Meantime, on the external borders of the Schengen area they are erecting walls, while the control is restored on the internal borders. This month Hungary was the first to start building a fence on its southern border that is at the same the external border of the Schengen area. On November 11, Slovenia started erecting a razor-wired fence on the border with Croatia. On November 12, Sweden restored the frontier control – it received the biggest number of refugees comparing to the other EU countries. Germany that warmly received refugees earlier in September now weighs application of the Dublin regulation to send the refuges back to the first EU country they had crossed into. Leader of the Christian Social Union in Bavaria – Prime Minister Horst Seehofer and German Interior Minister Thomas de Maizière say it is high time to close borders and display a more selective approach to the provision of a refugee status.
Earlier this month, France said it would restore the temporary control on its borders – internal borders of Schengen – for the period of the United Nations Climate Change Conference in Paris on Nov 30 – Oct 11 2015. However, France had to restore the border control two week earlier, as terror attacks happened in Paris.
Paris attacks demonstrated that the Schengen area has become a serious threat to the security of EU. In the case of Paris, it was found out that the center of terrorists was in Brussels and they freely crossed the border into France to prepare the terror attacks.
The Schengen area will become the major issue at the emergency meeting of the EU Interior Ministers Friday, on November 20. The French authorities demand toughening of rules. In particular, Paris suggests applying PNR (Passenger Name Record) system to the flights inside the EU too. PNR system enables security services to crosscheck the registered passengers 48 hours before the scheduled flight. Apart from that, France demands “systematic coordination” and “systematic consultations.” These are general words. Yet, it makes one specific suggestion too: EU needs to create an all-European border and coastal guard immediately. France pushes “Smart border” checks for EU nationals too. Paris says the EU countries must use the Schengen Information System (SIS) in full to exchange information.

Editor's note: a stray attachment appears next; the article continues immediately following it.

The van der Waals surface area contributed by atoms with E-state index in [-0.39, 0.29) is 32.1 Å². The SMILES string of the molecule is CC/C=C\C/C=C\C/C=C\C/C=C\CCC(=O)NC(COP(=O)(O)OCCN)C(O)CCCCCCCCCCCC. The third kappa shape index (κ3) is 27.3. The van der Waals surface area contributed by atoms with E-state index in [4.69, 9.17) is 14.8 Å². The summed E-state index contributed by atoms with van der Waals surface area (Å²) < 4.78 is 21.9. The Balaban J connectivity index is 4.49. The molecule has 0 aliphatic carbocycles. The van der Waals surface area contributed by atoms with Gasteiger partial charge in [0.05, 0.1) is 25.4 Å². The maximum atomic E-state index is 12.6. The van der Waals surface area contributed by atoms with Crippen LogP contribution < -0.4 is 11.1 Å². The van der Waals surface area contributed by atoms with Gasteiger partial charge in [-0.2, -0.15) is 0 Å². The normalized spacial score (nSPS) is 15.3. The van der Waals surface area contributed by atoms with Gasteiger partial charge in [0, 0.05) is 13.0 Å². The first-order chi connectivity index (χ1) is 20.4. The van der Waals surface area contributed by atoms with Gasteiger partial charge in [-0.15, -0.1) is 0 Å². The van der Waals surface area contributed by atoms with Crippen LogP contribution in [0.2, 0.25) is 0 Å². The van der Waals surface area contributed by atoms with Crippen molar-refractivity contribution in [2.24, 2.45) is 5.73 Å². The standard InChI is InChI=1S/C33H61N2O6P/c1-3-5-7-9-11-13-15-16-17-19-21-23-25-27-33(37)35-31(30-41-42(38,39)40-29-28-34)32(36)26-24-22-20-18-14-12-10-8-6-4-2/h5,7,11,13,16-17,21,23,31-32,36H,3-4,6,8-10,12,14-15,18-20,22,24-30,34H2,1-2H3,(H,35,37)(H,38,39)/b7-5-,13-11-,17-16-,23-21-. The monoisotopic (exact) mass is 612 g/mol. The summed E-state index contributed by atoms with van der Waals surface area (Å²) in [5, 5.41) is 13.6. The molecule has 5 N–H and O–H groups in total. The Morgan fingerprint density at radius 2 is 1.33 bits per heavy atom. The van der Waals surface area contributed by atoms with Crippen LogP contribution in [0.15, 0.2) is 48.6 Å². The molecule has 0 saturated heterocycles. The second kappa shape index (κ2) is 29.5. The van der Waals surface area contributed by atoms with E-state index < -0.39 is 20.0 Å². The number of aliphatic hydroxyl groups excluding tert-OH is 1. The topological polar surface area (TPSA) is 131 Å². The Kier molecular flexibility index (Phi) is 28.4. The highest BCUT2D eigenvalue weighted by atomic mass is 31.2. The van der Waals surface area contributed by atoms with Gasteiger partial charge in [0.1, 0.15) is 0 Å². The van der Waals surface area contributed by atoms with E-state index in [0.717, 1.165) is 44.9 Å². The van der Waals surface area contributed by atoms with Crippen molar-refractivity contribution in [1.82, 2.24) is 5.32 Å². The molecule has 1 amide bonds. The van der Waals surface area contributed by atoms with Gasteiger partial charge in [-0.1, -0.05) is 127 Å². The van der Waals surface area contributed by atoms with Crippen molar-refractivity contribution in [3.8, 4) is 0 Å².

The euro crisis and the current Schengen crisis appear to have very similar reasons. Both demand closer integration of the European Union. The present form of the union of sovereign states does not meet these requirements. A single currency requires a single budget or at least a single budgetary policy within the Eurozone. The single Schengen area, in turn, requires a single border service and single police with migration agencies inside that perimeter. So far, there are only separate instruments - e-database on the wanted persons in Europe - that could be useful to these services. In addition, there is a certain European Agency for the Management of Operational Cooperation at the External Borders of the Schengen area - Frontex.
Instead of taking specific measures, European countries are debating over Schengen, while the national services are exchanging data that could to make the security measures more effective too slowly.
Schengen is, of course, an achievement of the European integration that does not meet the real level of that integration. Schengen’s existence is questioned now, which means a dramatic regress in the EU integration. The visas will not be resorted between the EU countries, of course, but the border control inside the EU will be restored. Although the border cannot be guarded entirely, but the entry into the country through the key transport routes will be controlled strictly with use of Smart Border system. They will try to bring the Schengen area in conformity with the level of integration in the EU. Certain retreat is inevitable.